When it comes to hotel-based restaurants, Americans certainly lag their European counterparts. The Plaza Athenee in Paris is home to Alain Ducasse, and London's Claridge's is home to Gordon Ramsey, both rated with three stars by Michelin. In San Francisco, there is only one hotel that has the type of restaurant worthy of checking in, and that's the Intercontinental San Francisco, home to chef Dominique Crenn. The one-star Michelin chef and August winner of
Iron Chef America
recently announced that she'd expand her culinary prowess to Atelier Crenn in the former-Plumpjack space along SF's posh Fillmore Street this year.
Until then, there is
, part molecular gourmand in attitude and part feel-good ode, offering a new $90 prix fixe tasting menu that begins with a two-way foie gras served seared and as a terrine that is perhaps the best rendition of the dish anywhere in the U.S. The menu continues with creamy chilled corn soup that's actually entirely cream free, and locally harvested summer garden salad that feels as though it was plucked from the farm that day. Ambitious presentations with sorrel mushrooms and prune gelee make fans of the fearful rabbit eater, and later comes medallions of venison with beets and wild herbs. Dessert is one of the prettiest and tastiest we've seen. It appears to be a simple bunch of grapes, but on actual grape stem is goat cheese in a candied concord coating and smooth gelato that melts together to create something sugary and sublime.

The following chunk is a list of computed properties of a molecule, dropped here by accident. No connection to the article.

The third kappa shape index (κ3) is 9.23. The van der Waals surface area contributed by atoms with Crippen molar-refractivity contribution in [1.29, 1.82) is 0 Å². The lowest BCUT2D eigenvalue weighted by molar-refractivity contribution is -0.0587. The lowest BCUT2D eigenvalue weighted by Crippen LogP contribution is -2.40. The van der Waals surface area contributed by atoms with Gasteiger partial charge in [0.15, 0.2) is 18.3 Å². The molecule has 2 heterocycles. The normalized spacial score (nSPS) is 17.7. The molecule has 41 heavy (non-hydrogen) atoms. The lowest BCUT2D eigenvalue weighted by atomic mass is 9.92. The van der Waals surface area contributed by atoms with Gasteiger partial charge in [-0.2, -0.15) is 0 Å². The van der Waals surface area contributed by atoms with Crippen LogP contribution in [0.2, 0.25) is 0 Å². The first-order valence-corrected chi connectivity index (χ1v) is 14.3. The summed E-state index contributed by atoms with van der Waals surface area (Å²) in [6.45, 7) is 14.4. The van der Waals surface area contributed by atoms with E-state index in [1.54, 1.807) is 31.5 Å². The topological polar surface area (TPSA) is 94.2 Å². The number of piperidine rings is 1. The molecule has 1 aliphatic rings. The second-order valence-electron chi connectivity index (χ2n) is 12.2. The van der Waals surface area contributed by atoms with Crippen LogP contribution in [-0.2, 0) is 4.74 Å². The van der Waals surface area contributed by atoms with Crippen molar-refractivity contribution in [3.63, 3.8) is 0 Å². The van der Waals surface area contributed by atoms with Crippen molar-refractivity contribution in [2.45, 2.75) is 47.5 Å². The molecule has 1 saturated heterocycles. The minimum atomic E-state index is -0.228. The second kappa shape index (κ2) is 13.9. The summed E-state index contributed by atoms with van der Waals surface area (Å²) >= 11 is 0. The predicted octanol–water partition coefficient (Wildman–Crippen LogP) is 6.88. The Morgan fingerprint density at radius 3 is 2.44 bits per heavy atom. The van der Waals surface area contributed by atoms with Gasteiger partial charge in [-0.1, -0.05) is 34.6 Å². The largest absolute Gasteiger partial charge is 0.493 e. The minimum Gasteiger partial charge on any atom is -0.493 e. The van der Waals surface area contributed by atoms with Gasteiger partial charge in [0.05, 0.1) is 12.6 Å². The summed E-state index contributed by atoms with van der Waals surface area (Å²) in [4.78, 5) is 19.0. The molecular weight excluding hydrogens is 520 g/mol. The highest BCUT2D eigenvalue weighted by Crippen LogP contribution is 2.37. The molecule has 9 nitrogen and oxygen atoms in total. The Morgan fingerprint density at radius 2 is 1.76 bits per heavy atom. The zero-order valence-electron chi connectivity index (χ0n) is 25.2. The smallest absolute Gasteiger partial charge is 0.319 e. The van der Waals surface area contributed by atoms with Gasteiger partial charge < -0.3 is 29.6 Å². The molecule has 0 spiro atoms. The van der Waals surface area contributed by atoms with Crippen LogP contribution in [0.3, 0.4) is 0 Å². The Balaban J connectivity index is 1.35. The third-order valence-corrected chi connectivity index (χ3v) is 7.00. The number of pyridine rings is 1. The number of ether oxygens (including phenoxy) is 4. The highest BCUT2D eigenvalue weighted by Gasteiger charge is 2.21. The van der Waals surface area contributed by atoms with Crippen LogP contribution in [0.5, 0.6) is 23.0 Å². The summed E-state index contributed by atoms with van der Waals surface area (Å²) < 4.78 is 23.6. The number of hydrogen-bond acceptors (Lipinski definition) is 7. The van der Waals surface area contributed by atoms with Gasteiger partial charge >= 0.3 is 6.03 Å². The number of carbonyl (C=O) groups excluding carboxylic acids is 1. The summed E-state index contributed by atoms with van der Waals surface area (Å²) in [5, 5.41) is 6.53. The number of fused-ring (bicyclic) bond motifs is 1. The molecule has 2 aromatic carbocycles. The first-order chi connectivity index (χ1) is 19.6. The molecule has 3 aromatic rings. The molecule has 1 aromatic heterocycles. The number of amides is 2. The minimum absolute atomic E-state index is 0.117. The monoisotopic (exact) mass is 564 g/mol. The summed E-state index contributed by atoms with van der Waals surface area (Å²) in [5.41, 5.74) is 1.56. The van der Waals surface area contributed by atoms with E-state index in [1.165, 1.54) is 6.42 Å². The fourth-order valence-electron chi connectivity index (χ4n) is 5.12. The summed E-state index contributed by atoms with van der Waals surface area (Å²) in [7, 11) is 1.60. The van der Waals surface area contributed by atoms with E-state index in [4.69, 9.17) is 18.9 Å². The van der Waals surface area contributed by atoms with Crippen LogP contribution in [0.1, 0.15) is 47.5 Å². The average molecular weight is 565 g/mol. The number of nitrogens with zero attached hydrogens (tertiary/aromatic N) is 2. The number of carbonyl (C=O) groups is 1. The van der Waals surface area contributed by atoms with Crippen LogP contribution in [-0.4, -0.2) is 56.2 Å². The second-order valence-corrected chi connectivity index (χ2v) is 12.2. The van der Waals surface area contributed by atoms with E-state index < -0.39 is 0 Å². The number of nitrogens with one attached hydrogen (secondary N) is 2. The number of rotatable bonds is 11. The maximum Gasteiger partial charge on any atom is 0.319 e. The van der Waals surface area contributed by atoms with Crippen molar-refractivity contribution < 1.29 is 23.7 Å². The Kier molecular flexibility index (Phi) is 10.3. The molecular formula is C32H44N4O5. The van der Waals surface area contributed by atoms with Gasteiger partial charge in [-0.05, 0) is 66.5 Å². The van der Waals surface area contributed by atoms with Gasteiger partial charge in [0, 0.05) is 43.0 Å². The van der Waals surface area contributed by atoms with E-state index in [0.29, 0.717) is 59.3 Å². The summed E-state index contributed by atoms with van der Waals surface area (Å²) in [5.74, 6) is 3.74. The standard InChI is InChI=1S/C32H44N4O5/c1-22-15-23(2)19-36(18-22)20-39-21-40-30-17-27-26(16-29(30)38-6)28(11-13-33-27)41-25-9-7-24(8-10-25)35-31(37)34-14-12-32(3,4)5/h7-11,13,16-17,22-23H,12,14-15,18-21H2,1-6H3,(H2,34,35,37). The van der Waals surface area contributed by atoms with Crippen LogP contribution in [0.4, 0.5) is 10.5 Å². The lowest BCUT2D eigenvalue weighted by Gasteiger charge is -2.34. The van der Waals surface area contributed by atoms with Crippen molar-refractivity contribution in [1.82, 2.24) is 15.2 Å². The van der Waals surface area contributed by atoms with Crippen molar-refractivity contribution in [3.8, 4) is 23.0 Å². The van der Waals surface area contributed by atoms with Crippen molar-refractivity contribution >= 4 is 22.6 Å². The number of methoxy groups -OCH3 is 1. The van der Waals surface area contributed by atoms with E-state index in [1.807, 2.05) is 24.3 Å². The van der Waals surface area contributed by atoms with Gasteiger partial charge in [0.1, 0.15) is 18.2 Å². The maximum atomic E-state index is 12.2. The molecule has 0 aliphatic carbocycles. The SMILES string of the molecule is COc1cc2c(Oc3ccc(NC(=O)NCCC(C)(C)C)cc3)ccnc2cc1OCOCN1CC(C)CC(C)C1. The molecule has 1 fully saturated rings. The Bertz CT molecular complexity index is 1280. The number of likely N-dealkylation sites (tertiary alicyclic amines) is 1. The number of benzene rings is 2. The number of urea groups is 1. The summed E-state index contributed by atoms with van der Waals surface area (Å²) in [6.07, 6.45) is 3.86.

DEL AMI, PLUM and SONS & DAUGHTERS
Switching from obscure molecular master chefs to more recognizable fine dining, the scene includes fall newcomers
by Spruce owners The Bacchus Group, in a glossy black lacquer space on Union Street; still-to-prove-itself Plum in Oakland by Coi creator Daniel Patterson, who lost his star chef just a few weeks before opening; and
Sons & Daughters
, which finds its postcard-ready restaurant space on Bush Street a cable car ride up from Union Square below Nob Hill.
Sons & Daughters co-chefs Teague Moriarty and Matt McNamara, one bearded and one tatted, summon a menu of emulsions and blended foams from this small-kitchen operation with big league talents. The restaurant is part Victorian and part indie rock 'n' roll, one of the few new uniquely S.F. spaces. It incorporates the city's younger sprit and evokes another time, combining checkerboard floors and crystal chandeliers with the backbeat of Bob Dylan anthems.
Expect a thoroughly gourmet menu: oxtail tartare with miso and juniper berries; sweetbreads over purpled potatoes; honey squab au jus followed by dark chocolate truffle cake; and a sensational sheep's cheese risotto with summer truffles and egg that's refreshingly runny, given the current fear of the yolk. There's a prix fixe menu of three or four courses refreshingly priced at $36 to $48 per person that proves the city's next generation of gourmands has ears to the recession and eyes on the future.
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